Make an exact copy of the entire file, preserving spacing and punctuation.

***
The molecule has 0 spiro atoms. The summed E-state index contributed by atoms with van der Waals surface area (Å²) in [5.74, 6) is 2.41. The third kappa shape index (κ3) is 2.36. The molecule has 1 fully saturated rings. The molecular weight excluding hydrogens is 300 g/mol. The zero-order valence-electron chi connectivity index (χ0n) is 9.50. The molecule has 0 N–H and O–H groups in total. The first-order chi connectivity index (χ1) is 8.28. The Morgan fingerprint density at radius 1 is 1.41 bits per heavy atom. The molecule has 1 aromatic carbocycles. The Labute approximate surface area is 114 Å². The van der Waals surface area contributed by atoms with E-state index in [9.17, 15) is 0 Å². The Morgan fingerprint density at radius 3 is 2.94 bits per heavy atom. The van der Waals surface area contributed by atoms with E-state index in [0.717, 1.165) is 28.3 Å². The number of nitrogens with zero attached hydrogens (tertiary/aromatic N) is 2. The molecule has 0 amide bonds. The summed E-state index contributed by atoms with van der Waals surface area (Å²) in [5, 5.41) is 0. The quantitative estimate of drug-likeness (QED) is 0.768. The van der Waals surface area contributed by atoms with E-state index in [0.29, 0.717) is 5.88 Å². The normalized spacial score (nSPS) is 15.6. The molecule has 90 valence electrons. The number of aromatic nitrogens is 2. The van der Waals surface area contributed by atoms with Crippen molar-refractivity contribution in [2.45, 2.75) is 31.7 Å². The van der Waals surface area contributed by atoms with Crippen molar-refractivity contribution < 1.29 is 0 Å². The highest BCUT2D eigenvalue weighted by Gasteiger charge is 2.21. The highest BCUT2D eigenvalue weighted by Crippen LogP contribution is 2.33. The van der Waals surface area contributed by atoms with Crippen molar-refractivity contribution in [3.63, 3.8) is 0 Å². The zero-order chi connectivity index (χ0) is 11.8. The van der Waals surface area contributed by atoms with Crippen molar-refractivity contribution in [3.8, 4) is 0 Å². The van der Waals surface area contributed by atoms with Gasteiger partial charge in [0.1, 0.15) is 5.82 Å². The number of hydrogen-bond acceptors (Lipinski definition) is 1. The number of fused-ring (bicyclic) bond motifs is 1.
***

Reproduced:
The molecule has 0 spiro atoms. The summed E-state index contributed by atoms with van der Waals surface area (Å²) in [5.74, 6) is 2.41. The third kappa shape index (κ3) is 2.36. The molecule has 1 fully saturated rings. The molecular weight excluding hydrogens is 300 g/mol. The zero-order valence-electron chi connectivity index (χ0n) is 9.50. The molecule has 0 N–H and O–H groups in total. The first-order chi connectivity index (χ1) is 8.28. The Morgan fingerprint density at radius 1 is 1.41 bits per heavy atom. The molecule has 1 aromatic carbocycles. The Labute approximate surface area is 114 Å². The van der Waals surface area contributed by atoms with E-state index in [9.17, 15) is 0 Å². The Morgan fingerprint density at radius 3 is 2.94 bits per heavy atom. The van der Waals surface area contributed by atoms with E-state index in [0.717, 1.165) is 28.3 Å². The number of nitrogens with zero attached hydrogens (tertiary/aromatic N) is 2. The molecule has 0 amide bonds. The summed E-state index contributed by atoms with van der Waals surface area (Å²) in [5, 5.41) is 0. The quantitative estimate of drug-likeness (QED) is 0.768. The van der Waals surface area contributed by atoms with E-state index in [0.29, 0.717) is 5.88 Å². The normalized spacial score (nSPS) is 15.6. The molecule has 90 valence electrons. The number of aromatic nitrogens is 2. The van der Waals surface area contributed by atoms with Crippen molar-refractivity contribution in [2.45, 2.75) is 31.7 Å². The van der Waals surface area contributed by atoms with Crippen molar-refractivity contribution < 1.29 is 0 Å². The highest BCUT2D eigenvalue weighted by Gasteiger charge is 2.21. The highest BCUT2D eigenvalue weighted by Crippen LogP contribution is 2.33. The van der Waals surface area contributed by atoms with Crippen molar-refractivity contribution in [3.63, 3.8) is 0 Å². The zero-order chi connectivity index (χ0) is 11.8. The van der Waals surface area contributed by atoms with Crippen molar-refractivity contribution in [3.8, 4) is 0 Å². The van der Waals surface area contributed by atoms with Gasteiger partial charge in [0.1, 0.15) is 5.82 Å². The number of hydrogen-bond acceptors (Lipinski definition) is 1. The number of fused-ring (bicyclic) bond motifs is 1.